Really Cool Videos Over Buffalo

November 21, 2014

This story obviously still developing, will update as I find out more..

Weather Channel’s Ari Sarsalari discusses video of the recent snow event near Buffalo NY.  The area has been smacked by 4 to 5 feet (1.2 to 1.5 meters) of heavy snow, with more on the way before it breaks.

Sarsalari pronounces the clip, “..one of the coolest videos I’ve ever seen..”.
With 2014 looking to break the warmest-in-the-record record,  and an El Nino setting up in the Pacific, we may be seeing some very, very cool video in the coming years.

Minnesota Public Radio:

Lake-effect snow and the climate change connection

Yes, it sounds counter-intuitive. How can you have more snow, earlier in the season with a warming climate?

An oversimplified explanation goes like this.

  • Warmer climate = warmer water in Lake Erie
  • Arctic warming = a wavier jet stream pushing unseasonably cold arctic air mass into the eastern U.S.
  • Unusually cold air masses and unusually warm lake water temps = extreme temperature contrast of 50 degrees between lake surface and air mass
  • Extreme temperature contrast = more intense lake effect snowfall rates of 3 to 5 inches per hour with 60-plus inch snowfall totals

Now a more thorough explanation with supporting data.

First the warm water. An unusually warm bubble of water for November at the eastern end of Lake Erie helped fuel this extreme lake-effect event.

lake_erie_snow

Average Lake Erie water temp for November 19th is 47 degrees. You can see the bubble of 50 to 54 degree water just west (upstream) of Buffalo in the image above

Longer-term trends show Lake Erie has become measurably warmer. The reduction in winter ice cover actually produces an increase in lake-effect snow as more moisture is available for incoming arctic air to tap and wring out onshore in intense lake-effect driven snow plumes.

Lake-effect snowfall in the Great Lakes is increasing, even as non lake-effect snowfall is steady to falling in a warming climate.

Long-term trends show an increase in winter totals from these extreme precipitation events.

Slate’s Eric Holtahus connects the dots on how the State of New York has recognized that increased lake-effect snowfall is part of a warming climate for now.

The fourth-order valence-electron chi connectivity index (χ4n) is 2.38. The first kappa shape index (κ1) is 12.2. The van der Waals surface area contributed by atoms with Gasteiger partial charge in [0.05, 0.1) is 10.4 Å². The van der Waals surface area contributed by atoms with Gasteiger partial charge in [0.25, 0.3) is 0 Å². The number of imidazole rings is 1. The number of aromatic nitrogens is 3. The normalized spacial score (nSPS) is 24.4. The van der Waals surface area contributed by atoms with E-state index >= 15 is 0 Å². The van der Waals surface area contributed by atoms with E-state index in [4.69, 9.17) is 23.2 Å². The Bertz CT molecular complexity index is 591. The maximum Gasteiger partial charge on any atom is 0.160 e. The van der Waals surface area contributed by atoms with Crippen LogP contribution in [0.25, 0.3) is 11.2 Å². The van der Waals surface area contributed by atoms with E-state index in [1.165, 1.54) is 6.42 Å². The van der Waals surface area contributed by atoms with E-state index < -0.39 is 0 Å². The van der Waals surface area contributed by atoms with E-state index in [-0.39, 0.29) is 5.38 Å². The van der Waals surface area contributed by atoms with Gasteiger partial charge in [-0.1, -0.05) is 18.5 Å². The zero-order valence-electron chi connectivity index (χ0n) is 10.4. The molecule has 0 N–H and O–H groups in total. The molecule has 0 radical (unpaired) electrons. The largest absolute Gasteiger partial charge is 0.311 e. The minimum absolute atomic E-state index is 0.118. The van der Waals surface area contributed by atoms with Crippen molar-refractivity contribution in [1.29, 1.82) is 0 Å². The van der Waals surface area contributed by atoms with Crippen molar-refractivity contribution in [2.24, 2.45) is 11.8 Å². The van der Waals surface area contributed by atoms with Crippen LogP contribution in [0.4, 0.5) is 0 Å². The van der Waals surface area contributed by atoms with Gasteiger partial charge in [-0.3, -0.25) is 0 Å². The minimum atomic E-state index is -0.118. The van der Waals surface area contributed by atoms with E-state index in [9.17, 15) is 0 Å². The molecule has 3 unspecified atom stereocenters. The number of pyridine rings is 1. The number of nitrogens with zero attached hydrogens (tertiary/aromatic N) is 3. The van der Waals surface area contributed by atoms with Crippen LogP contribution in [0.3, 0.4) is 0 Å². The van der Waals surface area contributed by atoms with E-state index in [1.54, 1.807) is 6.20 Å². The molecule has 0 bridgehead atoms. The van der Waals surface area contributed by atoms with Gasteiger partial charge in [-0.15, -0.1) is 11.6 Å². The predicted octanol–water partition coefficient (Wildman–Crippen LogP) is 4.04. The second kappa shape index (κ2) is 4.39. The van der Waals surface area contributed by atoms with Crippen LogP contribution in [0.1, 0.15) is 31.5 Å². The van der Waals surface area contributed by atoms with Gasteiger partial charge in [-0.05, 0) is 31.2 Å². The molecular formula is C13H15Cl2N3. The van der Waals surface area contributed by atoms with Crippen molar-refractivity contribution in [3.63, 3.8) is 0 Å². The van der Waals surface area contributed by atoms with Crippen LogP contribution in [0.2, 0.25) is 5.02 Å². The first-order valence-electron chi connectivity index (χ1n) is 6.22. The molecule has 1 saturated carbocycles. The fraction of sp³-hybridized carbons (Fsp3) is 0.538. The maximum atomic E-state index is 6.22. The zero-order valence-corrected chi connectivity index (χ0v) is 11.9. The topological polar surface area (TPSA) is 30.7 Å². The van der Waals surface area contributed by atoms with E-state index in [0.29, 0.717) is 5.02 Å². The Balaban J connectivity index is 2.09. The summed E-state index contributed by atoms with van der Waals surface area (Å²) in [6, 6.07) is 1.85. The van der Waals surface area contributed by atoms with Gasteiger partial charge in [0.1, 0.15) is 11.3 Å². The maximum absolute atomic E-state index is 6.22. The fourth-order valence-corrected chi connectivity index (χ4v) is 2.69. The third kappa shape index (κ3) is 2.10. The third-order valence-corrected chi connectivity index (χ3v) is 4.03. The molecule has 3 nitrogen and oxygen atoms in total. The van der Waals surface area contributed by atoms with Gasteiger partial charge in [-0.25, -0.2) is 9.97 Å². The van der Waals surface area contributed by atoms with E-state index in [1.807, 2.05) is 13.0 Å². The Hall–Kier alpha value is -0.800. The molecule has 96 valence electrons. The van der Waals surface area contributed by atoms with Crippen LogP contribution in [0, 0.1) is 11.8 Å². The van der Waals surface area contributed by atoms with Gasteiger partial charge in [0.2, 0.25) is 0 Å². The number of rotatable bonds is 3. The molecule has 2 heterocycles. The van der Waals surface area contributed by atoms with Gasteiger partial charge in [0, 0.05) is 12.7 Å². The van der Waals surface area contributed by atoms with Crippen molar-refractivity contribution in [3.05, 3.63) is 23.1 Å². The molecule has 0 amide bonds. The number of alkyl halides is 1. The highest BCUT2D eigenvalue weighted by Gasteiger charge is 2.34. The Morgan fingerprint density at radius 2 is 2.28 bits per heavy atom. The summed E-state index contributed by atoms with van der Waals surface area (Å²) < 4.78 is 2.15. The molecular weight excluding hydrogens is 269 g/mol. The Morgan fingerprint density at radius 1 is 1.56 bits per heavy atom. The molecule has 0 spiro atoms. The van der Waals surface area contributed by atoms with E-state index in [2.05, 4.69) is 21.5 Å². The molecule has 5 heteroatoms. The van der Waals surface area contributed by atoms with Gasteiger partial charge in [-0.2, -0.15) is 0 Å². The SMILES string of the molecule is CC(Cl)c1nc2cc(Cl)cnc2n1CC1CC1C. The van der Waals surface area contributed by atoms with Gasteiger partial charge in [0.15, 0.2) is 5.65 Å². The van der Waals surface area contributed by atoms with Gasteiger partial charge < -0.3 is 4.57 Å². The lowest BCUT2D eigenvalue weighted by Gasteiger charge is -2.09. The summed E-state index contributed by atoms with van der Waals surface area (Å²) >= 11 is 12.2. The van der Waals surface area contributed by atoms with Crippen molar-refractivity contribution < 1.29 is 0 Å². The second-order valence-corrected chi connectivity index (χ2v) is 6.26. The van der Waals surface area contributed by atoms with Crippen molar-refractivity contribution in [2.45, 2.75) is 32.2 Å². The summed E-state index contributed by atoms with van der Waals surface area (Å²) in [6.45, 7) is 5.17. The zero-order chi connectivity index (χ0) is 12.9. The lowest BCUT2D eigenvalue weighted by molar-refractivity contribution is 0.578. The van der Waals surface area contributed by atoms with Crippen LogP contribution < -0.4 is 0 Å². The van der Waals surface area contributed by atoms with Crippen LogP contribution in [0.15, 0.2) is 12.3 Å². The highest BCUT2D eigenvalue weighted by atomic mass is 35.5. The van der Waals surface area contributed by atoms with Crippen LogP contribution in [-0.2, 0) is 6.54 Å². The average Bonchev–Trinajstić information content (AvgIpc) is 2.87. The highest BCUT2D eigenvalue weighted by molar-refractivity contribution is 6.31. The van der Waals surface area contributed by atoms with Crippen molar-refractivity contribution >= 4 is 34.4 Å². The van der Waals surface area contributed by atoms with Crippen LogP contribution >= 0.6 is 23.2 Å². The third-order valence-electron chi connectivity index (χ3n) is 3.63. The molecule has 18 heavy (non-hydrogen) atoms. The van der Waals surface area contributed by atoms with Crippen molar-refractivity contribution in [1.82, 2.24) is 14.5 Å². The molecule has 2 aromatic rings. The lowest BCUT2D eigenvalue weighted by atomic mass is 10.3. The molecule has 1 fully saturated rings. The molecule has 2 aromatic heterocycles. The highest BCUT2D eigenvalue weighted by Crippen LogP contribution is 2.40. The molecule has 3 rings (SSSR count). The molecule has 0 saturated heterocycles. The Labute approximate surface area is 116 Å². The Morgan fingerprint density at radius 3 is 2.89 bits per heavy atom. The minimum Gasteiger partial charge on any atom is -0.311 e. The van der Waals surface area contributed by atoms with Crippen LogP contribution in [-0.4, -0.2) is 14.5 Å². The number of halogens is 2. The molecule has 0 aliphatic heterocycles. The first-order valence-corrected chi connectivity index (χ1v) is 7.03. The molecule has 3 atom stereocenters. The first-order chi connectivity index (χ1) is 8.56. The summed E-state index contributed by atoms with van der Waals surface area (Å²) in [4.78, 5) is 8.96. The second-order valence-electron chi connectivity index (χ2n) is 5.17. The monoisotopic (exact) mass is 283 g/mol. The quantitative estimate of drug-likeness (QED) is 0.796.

Earlier this year, New York state updated its assessment of statewide climate change impacts, essentially giving a forecast of the future of lake-effect snowfall in the state:

Annual ice cover has decreased 71 percent on the Great Lakes since 1973; models suggest this decrease will lead to increased lake-effect snow in the next couple of decades through greater moisture availability (Burnett et al. 2003). By mid-century, lake-effect snow will generally decrease as temperatures below freezing become less frequent (Kunkel et al. 2002).

The high ice extent of the 2013-2014 winter highlights the fact that natural variability is expected to continue, even as long-term trends gradually shift the statistics in favor of low-ice winters.

Bottom line? There is increasing evidence to show that Buffalo’s lake-effect mega storm is another example of an extreme weather event with a climate change connection.

NBC News:

Temperatures on the rest of the planet have been warm enough that both NASA and the National Oceanic and Atmospheric Administration have indicated that 2014 could go down as the warmest year since record keeping began in 1880.

“Globally it is very likely that 2014 will be the warmest on record,” Tom Peterson, the principal scientist at NOAA’s National Climatic Data Center, tells NBCNews.com. Global maps show “some very warm areas, a lot of moderately warm areas and only a few areas that were cold,” he adds.

So if most of the globe is warming, what gives with the recent cold blasts in areas east of the Rockies?

Last winter’s Arctic blast led scientists to theorize that warmer Pacific waters or melting summer Arctic sea ice or just random weather could be factors.

The cold front this month, however, appears to have a different birth.

The events “started with exceptionally warm sea temperatures in the Pacific that led to the super Typhoon Nuri,” says Kevin Trenberth, an atmospheric scientist at NCAR. On Nov. 8, the typhoon became “incredibly intense … advanced to the north and brought very warm air up into Alaska and into the Arctic.”

“The cold air had to go somewhere else and it did: down across the U.S.,” says Trenberth. “By Nov. 12 the very cold air over North America was matched by very warm air over Alaska and the Arctic.”

2 Responses to “Really Cool Videos Over Buffalo”


  1. […] In the American midwest, where I live, everyone knows we are seeing more intense rain events. Here’s how it plays out in much dryer and more sensitive areas. As I’ve mentioned before, one positive effect of global warming will be the large increase in really cool viral videos. […]


  2. […] That looks completely normal. As I’ve said before, one of the positives from climate change will be an increasing number of remarkable youtube videos. […]


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